Sounds of the River: A Memoir

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Overview

Teenager Da Chen gathers soil from the riverback near his village before he leaves to attend the University of Beijing. Those grains bear witness to his past and contain the now-silent sounds of the river. Later spilled onto the dry soil of the North, they will merge two part's of Da's life in the second volume of his lyrical trilogy of memoirs.

Facing wretched living conditions, a suicidal roomate, and corrupt professors at the University, Da remains determined to learn "all ...

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Overview

Teenager Da Chen gathers soil from the riverback near his village before he leaves to attend the University of Beijing. Those grains bear witness to his past and contain the now-silent sounds of the river. Later spilled onto the dry soil of the North, they will merge two part's of Da's life in the second volume of his lyrical trilogy of memoirs.

Facing wretched living conditions, a suicidal roomate, and corrupt professors at the University, Da remains determined to learn "all things Western." His dream is to go to America, and in a richly textured tale—by turns poetic, ribald,hilarious,and heartbreaking—Da keeps his indomitable spirit, but will his goal be any closer?

Joining Memoirs of a Geisha, A Gesture Life, and Waiting in a growing library of Asian-American literature, Sounds of the River chronicles a remarkable journey...a travelogue of the heart.

About the Author:
Da Chen is also the author of China's Son. An accomplished flutist and brush calligrapher, he lives with his wife and two children in New York's Hudson Valley.

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Editorial Reviews

From Barnes & Noble
"Colors of the mountain will never leave our door/Sounds of the river will linger forever in our ears." Da Chen took the title of his first memoir, Colors of the Mountain, from the first line of this Chinese couplet, and now he borrows words from the second line for the banner of this inviting sequel. Chen's roll call of the challenges he faced at the University of Beijing could raise the eyebrows of any American undergraduate: corrupt professors, wretched living conditions, a suicidal roommate. Nevertheless, Sounds of the River is by turns poetic and hilarious, never surrendering its sense of human integrity.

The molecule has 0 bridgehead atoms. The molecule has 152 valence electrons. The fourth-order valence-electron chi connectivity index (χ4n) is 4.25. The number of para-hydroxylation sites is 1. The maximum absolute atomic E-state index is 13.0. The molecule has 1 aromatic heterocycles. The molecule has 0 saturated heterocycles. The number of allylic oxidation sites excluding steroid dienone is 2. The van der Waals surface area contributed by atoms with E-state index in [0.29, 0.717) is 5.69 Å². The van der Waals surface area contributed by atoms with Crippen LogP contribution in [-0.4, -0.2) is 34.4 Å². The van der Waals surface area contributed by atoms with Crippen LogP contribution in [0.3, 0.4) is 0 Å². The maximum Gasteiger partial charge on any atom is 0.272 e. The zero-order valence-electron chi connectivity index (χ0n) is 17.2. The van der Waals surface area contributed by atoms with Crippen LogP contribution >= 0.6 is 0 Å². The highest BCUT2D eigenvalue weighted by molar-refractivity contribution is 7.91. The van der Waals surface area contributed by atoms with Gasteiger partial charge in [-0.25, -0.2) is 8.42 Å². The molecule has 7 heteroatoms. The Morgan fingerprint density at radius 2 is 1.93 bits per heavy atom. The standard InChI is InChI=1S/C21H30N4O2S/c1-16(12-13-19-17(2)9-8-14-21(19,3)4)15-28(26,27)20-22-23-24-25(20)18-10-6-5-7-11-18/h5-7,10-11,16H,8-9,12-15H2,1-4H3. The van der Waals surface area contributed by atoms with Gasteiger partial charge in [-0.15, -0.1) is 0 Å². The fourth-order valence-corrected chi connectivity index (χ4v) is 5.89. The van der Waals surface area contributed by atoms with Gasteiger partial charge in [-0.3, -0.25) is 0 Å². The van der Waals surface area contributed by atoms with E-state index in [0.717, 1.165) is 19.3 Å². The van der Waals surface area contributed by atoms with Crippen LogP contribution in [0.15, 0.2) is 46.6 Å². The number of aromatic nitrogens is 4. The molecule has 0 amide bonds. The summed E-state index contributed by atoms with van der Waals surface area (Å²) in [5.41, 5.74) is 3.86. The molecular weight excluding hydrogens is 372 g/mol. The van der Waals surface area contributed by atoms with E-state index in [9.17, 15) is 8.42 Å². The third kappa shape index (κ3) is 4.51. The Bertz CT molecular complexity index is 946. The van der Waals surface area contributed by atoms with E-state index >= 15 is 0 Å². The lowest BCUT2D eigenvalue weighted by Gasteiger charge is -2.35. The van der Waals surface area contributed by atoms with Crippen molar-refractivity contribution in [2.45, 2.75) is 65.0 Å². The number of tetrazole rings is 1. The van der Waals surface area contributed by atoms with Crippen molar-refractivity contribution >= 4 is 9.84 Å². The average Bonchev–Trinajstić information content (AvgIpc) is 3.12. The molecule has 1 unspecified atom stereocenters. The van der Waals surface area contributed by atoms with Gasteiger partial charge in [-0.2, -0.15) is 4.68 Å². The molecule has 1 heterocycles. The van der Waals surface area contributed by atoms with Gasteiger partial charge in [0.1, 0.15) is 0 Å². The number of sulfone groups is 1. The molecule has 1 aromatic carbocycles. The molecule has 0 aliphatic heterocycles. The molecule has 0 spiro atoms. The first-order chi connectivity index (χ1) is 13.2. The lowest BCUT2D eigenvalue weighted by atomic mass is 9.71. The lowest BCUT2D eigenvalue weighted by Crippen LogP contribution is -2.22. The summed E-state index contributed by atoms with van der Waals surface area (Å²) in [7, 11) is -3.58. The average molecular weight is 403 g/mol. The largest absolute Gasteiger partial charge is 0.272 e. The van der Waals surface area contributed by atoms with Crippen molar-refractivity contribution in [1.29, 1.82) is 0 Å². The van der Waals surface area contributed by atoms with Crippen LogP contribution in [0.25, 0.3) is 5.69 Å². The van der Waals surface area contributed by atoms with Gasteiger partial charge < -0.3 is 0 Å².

Publishers Weekly
This book begins where Chen's extremely well-received second memoir, Colors of the Mountain, published last year, left off. Coming from the small town of Yellow Stone in the southern province of Fujian, 16-year-old Chen moves to early 1980s Beijing to study English at the university. More anecdotally driven than Colors, this book's thumbnail character studies and small moments of triumph and defeat do most of the narrative work: the amazement of the other students at Chen's deep tan from working in the fields; the serious professor who teaches the class the multiple uses of the word "fuck"; a Buddhist monk who surreptitiously loves the theater; a friend who introduces high heels, torn T-shirts and jeans to Beijing. Chen delicately weaves his own personal story of maturation into that of the slow shaking off of the Cultural Revolution; he still faces potentially serious difficulties when he uses Sidney Sheldon along with Shakespeare to teach his students English, or meets a psychoanalyst and a musician who are secretly Christian missionaries, are just two examples. But Chen states from the outset that the point of his studies was to get him to the U.S. While this book isn't as constantly engaging and thoughtful as Colors, by its end, when Chen's visa is granted, readers will already be looking forward to the next installment. (Feb. 9) Forecast: Colors, which followed Chen's childhood chronicle China's Son, was widely reviewed and continues to sell in paper; a seven-city tour and an NPR campaign should help all three books. Look for major reviews, some that possibly take issue with Chen's version of '80s Beijing, and bestseller numbers. The story of Chen's arrival in the U.S. at 23 "carrying just 30 dollars and a bamboo flute" (as the galley notes) and subsequent full scholarship to Columbia Law School should be the subject of Chen's next book and of the countless interviews this one should generate. Copyright 2001 Cahners Business Information.
VOYA